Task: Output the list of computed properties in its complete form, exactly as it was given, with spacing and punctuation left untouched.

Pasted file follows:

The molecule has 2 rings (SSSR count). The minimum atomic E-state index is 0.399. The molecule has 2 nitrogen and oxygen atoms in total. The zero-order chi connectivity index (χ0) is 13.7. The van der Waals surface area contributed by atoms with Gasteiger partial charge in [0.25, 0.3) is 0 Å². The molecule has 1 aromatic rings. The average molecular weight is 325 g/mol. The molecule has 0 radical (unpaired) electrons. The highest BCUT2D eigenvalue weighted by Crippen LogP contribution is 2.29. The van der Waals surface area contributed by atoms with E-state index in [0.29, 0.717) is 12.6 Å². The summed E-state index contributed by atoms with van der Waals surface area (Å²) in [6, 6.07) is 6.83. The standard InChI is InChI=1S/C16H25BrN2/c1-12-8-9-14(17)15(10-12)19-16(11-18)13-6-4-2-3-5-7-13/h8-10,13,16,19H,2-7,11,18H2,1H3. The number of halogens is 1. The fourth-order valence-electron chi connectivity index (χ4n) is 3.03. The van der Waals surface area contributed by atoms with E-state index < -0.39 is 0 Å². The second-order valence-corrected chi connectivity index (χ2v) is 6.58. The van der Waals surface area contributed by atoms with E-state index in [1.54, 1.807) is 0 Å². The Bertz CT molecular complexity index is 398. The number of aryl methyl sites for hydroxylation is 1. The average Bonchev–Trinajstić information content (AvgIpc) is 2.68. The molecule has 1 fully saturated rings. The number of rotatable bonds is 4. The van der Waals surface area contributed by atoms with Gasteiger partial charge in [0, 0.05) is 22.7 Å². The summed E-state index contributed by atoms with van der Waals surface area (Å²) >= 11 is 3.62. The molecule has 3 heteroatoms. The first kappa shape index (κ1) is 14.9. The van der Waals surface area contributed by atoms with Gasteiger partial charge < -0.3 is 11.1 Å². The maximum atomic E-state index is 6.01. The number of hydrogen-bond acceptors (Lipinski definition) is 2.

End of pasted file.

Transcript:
The molecule has 2 rings (SSSR count). The minimum atomic E-state index is 0.399. The molecule has 2 nitrogen and oxygen atoms in total. The zero-order chi connectivity index (χ0) is 13.7. The van der Waals surface area contributed by atoms with Gasteiger partial charge in [0.25, 0.3) is 0 Å². The molecule has 1 aromatic rings. The average molecular weight is 325 g/mol. The molecule has 0 radical (unpaired) electrons. The highest BCUT2D eigenvalue weighted by Crippen LogP contribution is 2.29. The van der Waals surface area contributed by atoms with E-state index in [0.29, 0.717) is 12.6 Å². The summed E-state index contributed by atoms with van der Waals surface area (Å²) in [6, 6.07) is 6.83. The standard InChI is InChI=1S/C16H25BrN2/c1-12-8-9-14(17)15(10-12)19-16(11-18)13-6-4-2-3-5-7-13/h8-10,13,16,19H,2-7,11,18H2,1H3. The number of halogens is 1. The fourth-order valence-electron chi connectivity index (χ4n) is 3.03. The van der Waals surface area contributed by atoms with E-state index < -0.39 is 0 Å². The second-order valence-corrected chi connectivity index (χ2v) is 6.58. The van der Waals surface area contributed by atoms with E-state index in [1.54, 1.807) is 0 Å². The Bertz CT molecular complexity index is 398. The number of aryl methyl sites for hydroxylation is 1. The average Bonchev–Trinajstić information content (AvgIpc) is 2.68. The molecule has 1 fully saturated rings. The number of rotatable bonds is 4. The van der Waals surface area contributed by atoms with Gasteiger partial charge in [0, 0.05) is 22.7 Å². The summed E-state index contributed by atoms with van der Waals surface area (Å²) >= 11 is 3.62. The molecule has 3 heteroatoms. The first kappa shape index (κ1) is 14.9. The van der Waals surface area contributed by atoms with Gasteiger partial charge < -0.3 is 11.1 Å². The maximum atomic E-state index is 6.01. The number of hydrogen-bond acceptors (Lipinski definition) is 2.